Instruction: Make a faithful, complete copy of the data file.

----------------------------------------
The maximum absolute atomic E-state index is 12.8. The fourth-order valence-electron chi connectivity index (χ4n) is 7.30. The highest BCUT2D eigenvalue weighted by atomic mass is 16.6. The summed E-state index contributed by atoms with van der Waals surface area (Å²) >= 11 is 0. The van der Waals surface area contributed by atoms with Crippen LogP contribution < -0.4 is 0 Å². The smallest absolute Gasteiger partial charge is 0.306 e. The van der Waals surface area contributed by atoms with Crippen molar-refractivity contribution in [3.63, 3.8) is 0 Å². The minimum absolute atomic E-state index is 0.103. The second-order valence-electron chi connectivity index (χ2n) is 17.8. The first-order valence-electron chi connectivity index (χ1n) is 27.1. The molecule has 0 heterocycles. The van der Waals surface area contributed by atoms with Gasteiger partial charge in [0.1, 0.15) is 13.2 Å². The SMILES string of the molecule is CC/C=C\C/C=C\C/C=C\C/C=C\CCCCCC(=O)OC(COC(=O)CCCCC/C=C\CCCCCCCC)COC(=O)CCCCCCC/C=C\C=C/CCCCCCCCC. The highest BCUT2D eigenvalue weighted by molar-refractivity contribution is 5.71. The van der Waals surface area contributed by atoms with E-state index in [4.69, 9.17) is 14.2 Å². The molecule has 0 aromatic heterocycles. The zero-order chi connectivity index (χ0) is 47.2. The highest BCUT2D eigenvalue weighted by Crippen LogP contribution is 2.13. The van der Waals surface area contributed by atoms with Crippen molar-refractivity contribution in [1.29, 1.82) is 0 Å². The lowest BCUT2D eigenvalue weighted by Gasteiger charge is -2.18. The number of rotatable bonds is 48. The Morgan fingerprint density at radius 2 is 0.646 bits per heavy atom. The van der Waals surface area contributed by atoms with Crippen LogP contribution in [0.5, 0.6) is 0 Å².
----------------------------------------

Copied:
The maximum absolute atomic E-state index is 12.8. The fourth-order valence-electron chi connectivity index (χ4n) is 7.30. The highest BCUT2D eigenvalue weighted by atomic mass is 16.6. The summed E-state index contributed by atoms with van der Waals surface area (Å²) >= 11 is 0. The van der Waals surface area contributed by atoms with Crippen LogP contribution < -0.4 is 0 Å². The smallest absolute Gasteiger partial charge is 0.306 e. The van der Waals surface area contributed by atoms with Crippen molar-refractivity contribution in [3.63, 3.8) is 0 Å². The minimum absolute atomic E-state index is 0.103. The second-order valence-electron chi connectivity index (χ2n) is 17.8. The first-order valence-electron chi connectivity index (χ1n) is 27.1. The molecule has 0 heterocycles. The van der Waals surface area contributed by atoms with Gasteiger partial charge in [0.1, 0.15) is 13.2 Å². The SMILES string of the molecule is CC/C=C\C/C=C\C/C=C\C/C=C\CCCCCC(=O)OC(COC(=O)CCCCC/C=C\CCCCCCCC)COC(=O)CCCCCCC/C=C\C=C/CCCCCCCCC. The highest BCUT2D eigenvalue weighted by molar-refractivity contribution is 5.71. The van der Waals surface area contributed by atoms with E-state index in [4.69, 9.17) is 14.2 Å². The molecule has 0 aromatic heterocycles. The zero-order chi connectivity index (χ0) is 47.2. The highest BCUT2D eigenvalue weighted by Crippen LogP contribution is 2.13. The van der Waals surface area contributed by atoms with Crippen molar-refractivity contribution in [1.29, 1.82) is 0 Å². The lowest BCUT2D eigenvalue weighted by Gasteiger charge is -2.18. The number of rotatable bonds is 48. The Morgan fingerprint density at radius 2 is 0.646 bits per heavy atom. The van der Waals surface area contributed by atoms with Crippen LogP contribution in [0.5, 0.6) is 0 Å².